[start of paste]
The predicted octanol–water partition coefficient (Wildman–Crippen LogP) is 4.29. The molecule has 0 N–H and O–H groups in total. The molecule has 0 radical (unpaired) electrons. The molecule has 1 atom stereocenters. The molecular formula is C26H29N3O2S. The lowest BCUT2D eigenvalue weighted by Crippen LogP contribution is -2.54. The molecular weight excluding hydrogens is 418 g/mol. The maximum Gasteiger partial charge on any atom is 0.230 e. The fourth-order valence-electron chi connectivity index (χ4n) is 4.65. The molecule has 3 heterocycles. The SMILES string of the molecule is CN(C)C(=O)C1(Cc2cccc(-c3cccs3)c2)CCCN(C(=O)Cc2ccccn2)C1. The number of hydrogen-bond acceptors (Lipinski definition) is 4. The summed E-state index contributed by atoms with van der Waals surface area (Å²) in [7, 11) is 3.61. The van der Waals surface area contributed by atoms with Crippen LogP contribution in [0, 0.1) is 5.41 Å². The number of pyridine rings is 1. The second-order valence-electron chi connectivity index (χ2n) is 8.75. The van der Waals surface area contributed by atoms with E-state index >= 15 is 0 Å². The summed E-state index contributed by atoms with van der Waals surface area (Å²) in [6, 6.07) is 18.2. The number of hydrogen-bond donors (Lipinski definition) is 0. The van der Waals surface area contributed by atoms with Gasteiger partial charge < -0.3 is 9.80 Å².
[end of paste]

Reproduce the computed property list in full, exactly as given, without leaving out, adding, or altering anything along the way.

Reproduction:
The predicted octanol–water partition coefficient (Wildman–Crippen LogP) is 4.29. The molecule has 0 N–H and O–H groups in total. The molecule has 0 radical (unpaired) electrons. The molecule has 1 atom stereocenters. The molecular formula is C26H29N3O2S. The lowest BCUT2D eigenvalue weighted by Crippen LogP contribution is -2.54. The molecular weight excluding hydrogens is 418 g/mol. The maximum Gasteiger partial charge on any atom is 0.230 e. The fourth-order valence-electron chi connectivity index (χ4n) is 4.65. The molecule has 3 heterocycles. The SMILES string of the molecule is CN(C)C(=O)C1(Cc2cccc(-c3cccs3)c2)CCCN(C(=O)Cc2ccccn2)C1. The number of hydrogen-bond acceptors (Lipinski definition) is 4. The summed E-state index contributed by atoms with van der Waals surface area (Å²) in [7, 11) is 3.61. The van der Waals surface area contributed by atoms with Crippen LogP contribution in [0, 0.1) is 5.41 Å². The number of pyridine rings is 1. The second-order valence-electron chi connectivity index (χ2n) is 8.75. The van der Waals surface area contributed by atoms with E-state index >= 15 is 0 Å². The summed E-state index contributed by atoms with van der Waals surface area (Å²) in [6, 6.07) is 18.2. The number of hydrogen-bond donors (Lipinski definition) is 0. The van der Waals surface area contributed by atoms with Gasteiger partial charge < -0.3 is 9.80 Å².